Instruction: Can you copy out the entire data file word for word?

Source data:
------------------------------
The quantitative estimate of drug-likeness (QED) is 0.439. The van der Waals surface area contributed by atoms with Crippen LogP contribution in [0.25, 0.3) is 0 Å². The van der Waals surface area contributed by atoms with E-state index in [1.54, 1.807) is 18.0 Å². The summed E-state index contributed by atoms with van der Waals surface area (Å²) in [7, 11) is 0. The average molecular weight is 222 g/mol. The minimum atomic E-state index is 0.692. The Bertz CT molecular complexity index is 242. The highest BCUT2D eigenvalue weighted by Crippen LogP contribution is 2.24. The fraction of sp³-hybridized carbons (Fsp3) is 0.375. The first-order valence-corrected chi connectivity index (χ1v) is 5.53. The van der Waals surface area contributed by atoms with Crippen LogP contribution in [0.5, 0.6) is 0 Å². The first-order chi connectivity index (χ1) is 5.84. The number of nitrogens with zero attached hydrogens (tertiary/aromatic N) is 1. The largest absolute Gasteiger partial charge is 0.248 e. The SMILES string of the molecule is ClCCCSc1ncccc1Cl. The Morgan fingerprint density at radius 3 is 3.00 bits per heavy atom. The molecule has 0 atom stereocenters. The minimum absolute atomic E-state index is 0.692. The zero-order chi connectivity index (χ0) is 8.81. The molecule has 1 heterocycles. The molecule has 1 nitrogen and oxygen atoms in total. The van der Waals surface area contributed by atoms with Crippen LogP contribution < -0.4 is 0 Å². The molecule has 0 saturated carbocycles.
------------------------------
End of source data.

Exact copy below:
The quantitative estimate of drug-likeness (QED) is 0.439. The van der Waals surface area contributed by atoms with Crippen LogP contribution in [0.25, 0.3) is 0 Å². The van der Waals surface area contributed by atoms with E-state index in [1.54, 1.807) is 18.0 Å². The summed E-state index contributed by atoms with van der Waals surface area (Å²) in [7, 11) is 0. The average molecular weight is 222 g/mol. The minimum atomic E-state index is 0.692. The Bertz CT molecular complexity index is 242. The highest BCUT2D eigenvalue weighted by Crippen LogP contribution is 2.24. The fraction of sp³-hybridized carbons (Fsp3) is 0.375. The first-order valence-corrected chi connectivity index (χ1v) is 5.53. The van der Waals surface area contributed by atoms with Crippen LogP contribution in [0.5, 0.6) is 0 Å². The first-order chi connectivity index (χ1) is 5.84. The number of nitrogens with zero attached hydrogens (tertiary/aromatic N) is 1. The largest absolute Gasteiger partial charge is 0.248 e. The SMILES string of the molecule is ClCCCSc1ncccc1Cl. The Morgan fingerprint density at radius 3 is 3.00 bits per heavy atom. The molecule has 0 atom stereocenters. The minimum absolute atomic E-state index is 0.692. The zero-order chi connectivity index (χ0) is 8.81. The molecule has 1 heterocycles. The molecule has 1 nitrogen and oxygen atoms in total. The van der Waals surface area contributed by atoms with Crippen LogP contribution < -0.4 is 0 Å². The molecule has 0 saturated carbocycles.